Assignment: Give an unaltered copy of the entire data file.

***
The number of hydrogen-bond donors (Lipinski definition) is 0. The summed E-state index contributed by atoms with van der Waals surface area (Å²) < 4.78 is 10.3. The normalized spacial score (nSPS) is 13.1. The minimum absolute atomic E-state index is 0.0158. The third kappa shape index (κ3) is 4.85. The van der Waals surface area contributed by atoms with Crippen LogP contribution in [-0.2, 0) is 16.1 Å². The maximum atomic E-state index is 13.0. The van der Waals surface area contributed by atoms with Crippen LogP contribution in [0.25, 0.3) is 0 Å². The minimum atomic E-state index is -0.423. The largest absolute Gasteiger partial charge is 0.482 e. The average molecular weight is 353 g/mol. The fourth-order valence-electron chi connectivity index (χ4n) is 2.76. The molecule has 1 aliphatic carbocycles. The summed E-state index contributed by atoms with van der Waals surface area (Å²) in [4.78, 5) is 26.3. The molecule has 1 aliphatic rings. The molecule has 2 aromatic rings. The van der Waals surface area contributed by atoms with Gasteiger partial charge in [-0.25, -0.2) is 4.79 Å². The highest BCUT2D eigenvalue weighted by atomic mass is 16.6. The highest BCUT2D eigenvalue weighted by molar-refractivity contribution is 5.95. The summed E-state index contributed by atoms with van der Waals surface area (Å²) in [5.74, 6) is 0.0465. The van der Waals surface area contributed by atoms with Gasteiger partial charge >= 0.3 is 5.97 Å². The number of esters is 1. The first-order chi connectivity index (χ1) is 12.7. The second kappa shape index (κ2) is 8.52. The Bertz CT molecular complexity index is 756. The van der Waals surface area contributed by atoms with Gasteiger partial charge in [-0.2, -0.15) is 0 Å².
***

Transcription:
The number of hydrogen-bond donors (Lipinski definition) is 0. The summed E-state index contributed by atoms with van der Waals surface area (Å²) < 4.78 is 10.3. The normalized spacial score (nSPS) is 13.1. The minimum absolute atomic E-state index is 0.0158. The third kappa shape index (κ3) is 4.85. The van der Waals surface area contributed by atoms with Crippen LogP contribution in [-0.2, 0) is 16.1 Å². The maximum atomic E-state index is 13.0. The van der Waals surface area contributed by atoms with Crippen LogP contribution in [0.25, 0.3) is 0 Å². The minimum atomic E-state index is -0.423. The largest absolute Gasteiger partial charge is 0.482 e. The average molecular weight is 353 g/mol. The fourth-order valence-electron chi connectivity index (χ4n) is 2.76. The molecule has 1 aliphatic carbocycles. The summed E-state index contributed by atoms with van der Waals surface area (Å²) in [4.78, 5) is 26.3. The molecule has 1 aliphatic rings. The molecule has 2 aromatic rings. The van der Waals surface area contributed by atoms with Gasteiger partial charge in [-0.25, -0.2) is 4.79 Å². The highest BCUT2D eigenvalue weighted by atomic mass is 16.6. The highest BCUT2D eigenvalue weighted by molar-refractivity contribution is 5.95. The summed E-state index contributed by atoms with van der Waals surface area (Å²) in [5.74, 6) is 0.0465. The van der Waals surface area contributed by atoms with Gasteiger partial charge >= 0.3 is 5.97 Å². The number of esters is 1. The first-order chi connectivity index (χ1) is 12.7. The second kappa shape index (κ2) is 8.52. The Bertz CT molecular complexity index is 756. The van der Waals surface area contributed by atoms with Gasteiger partial charge in [-0.2, -0.15) is 0 Å².